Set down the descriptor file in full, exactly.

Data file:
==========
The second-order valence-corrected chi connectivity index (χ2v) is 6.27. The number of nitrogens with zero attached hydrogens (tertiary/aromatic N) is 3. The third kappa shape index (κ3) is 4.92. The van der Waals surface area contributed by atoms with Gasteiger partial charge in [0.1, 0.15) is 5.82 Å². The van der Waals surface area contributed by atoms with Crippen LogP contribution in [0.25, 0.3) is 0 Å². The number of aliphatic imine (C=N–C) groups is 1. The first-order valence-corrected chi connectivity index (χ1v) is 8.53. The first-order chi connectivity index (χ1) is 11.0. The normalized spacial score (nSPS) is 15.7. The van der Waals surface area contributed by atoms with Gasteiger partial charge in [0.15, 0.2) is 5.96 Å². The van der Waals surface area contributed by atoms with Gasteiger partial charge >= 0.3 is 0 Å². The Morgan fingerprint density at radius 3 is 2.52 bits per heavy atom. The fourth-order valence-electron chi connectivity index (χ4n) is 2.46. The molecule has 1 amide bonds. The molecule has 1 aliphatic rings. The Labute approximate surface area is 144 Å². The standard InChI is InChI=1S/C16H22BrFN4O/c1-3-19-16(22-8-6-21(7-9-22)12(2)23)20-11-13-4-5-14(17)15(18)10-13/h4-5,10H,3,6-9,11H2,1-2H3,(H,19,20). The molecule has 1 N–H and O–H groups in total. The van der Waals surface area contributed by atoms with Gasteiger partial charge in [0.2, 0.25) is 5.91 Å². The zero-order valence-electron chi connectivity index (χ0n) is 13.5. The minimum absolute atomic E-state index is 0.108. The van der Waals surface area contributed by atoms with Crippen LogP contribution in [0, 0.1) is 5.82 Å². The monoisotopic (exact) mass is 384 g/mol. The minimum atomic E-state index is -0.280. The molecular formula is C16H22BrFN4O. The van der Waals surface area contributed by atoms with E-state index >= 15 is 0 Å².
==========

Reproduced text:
The second-order valence-corrected chi connectivity index (χ2v) is 6.27. The number of nitrogens with zero attached hydrogens (tertiary/aromatic N) is 3. The third kappa shape index (κ3) is 4.92. The van der Waals surface area contributed by atoms with Gasteiger partial charge in [0.1, 0.15) is 5.82 Å². The van der Waals surface area contributed by atoms with Crippen LogP contribution in [0.25, 0.3) is 0 Å². The number of aliphatic imine (C=N–C) groups is 1. The first-order valence-corrected chi connectivity index (χ1v) is 8.53. The first-order chi connectivity index (χ1) is 11.0. The normalized spacial score (nSPS) is 15.7. The van der Waals surface area contributed by atoms with Gasteiger partial charge in [0.15, 0.2) is 5.96 Å². The van der Waals surface area contributed by atoms with Gasteiger partial charge >= 0.3 is 0 Å². The Morgan fingerprint density at radius 3 is 2.52 bits per heavy atom. The fourth-order valence-electron chi connectivity index (χ4n) is 2.46. The molecule has 1 amide bonds. The molecule has 1 aliphatic rings. The Labute approximate surface area is 144 Å². The standard InChI is InChI=1S/C16H22BrFN4O/c1-3-19-16(22-8-6-21(7-9-22)12(2)23)20-11-13-4-5-14(17)15(18)10-13/h4-5,10H,3,6-9,11H2,1-2H3,(H,19,20). The molecule has 1 N–H and O–H groups in total. The van der Waals surface area contributed by atoms with Gasteiger partial charge in [0.2, 0.25) is 5.91 Å². The zero-order valence-electron chi connectivity index (χ0n) is 13.5. The minimum absolute atomic E-state index is 0.108. The van der Waals surface area contributed by atoms with Crippen LogP contribution in [0, 0.1) is 5.82 Å². The monoisotopic (exact) mass is 384 g/mol. The minimum atomic E-state index is -0.280. The molecular formula is C16H22BrFN4O. The van der Waals surface area contributed by atoms with E-state index >= 15 is 0 Å².